Many years ago someone recommended that I find an old book titled “Social Sciences as Sorcery.” I was in a seminar, and the speaker was (and still is) a revered thought leader on the topic of counter-insurgency.
I was asking lots of challenging questions, poking holes in some of the assumptions and assertions that underpin COIN, and there just wasn’t enough time to address them all.
“Find Social Sciences as Sorcery,” he said.
And so I did.
This was well over a decade ago. And the book itself was published in 1972.
I found a copy and read it.
Well, actually, I read part of it. The subject matter is dense. It’s not an easy read. You have to focus.
I recently came back to it, and I’m glad I did.
The thesis, at its core, is that understanding the human dimension – the mind, psychology, complex social interactions, etc. – is incredibly difficult. So much so to be nearly impossible.
How do you understand the mind of another with your own mind?
No one said it was going to be easy, but because it is precisely so difficult, and because so many of our problems seemingly call for a “social” solution, this opens the door for social scientists to offer solutions.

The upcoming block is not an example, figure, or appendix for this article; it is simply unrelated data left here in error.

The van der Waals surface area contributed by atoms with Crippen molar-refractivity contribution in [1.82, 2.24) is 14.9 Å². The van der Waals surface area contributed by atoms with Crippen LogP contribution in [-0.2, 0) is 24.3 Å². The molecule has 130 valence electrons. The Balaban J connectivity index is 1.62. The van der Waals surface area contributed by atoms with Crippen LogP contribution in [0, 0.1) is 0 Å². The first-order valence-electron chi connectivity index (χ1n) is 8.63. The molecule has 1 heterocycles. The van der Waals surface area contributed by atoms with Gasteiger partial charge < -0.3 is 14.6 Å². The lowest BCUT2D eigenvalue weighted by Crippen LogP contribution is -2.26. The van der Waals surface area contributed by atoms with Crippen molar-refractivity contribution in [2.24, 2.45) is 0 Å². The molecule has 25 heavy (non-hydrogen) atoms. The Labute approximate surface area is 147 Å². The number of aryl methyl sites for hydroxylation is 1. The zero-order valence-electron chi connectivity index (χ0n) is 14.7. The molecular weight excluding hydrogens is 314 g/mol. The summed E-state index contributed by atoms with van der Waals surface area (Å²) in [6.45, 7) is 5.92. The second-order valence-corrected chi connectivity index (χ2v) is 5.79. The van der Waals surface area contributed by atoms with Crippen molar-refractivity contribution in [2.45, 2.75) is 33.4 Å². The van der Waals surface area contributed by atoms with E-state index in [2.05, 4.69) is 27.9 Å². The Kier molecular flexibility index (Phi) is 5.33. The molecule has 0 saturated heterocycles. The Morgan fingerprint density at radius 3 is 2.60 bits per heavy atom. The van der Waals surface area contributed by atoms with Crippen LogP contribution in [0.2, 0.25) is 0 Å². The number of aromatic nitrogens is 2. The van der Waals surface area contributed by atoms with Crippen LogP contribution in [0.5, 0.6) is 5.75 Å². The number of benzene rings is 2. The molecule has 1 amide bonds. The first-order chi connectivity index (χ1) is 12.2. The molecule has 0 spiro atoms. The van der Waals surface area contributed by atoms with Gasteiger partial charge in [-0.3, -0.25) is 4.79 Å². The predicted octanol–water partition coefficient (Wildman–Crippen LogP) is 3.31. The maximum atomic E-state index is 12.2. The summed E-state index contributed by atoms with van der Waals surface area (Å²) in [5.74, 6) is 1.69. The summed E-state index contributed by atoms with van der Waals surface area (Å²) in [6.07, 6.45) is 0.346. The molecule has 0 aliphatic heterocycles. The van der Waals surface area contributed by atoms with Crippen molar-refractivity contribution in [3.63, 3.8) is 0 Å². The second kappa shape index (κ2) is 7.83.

Unfortunately, most of this is just sorcery.
The author, Stanislav Andreski writes:
“The easiest way out is always not to unduly worry about the truth, and tell people what they want to hear, while the secret of success is to be able to guess what it is they want to hear at the given time and place.”
The “truth,” when it comes to complex social dynamics and psychology, is that we usually don’t know the answer.
So then, why wager a guess?
Because there is always someone out there who is hoping you might be right. This person is desperate for a solution.
And there is always someone out there ready to cash in on that hope.
There were a bunch of tweets going around recently quoting this line from Stanley McChrystal:
“Implementing an effective counter-insurgency requires ‘a level of local knowledge that I don’t have about my own hometown.'”
Do you really think if we just had that one expert sitting in the room who could tell us what to do and what to say and what image to put in the tweet, we could turn this whole thing around?
Related: How important is culture training, anyway?
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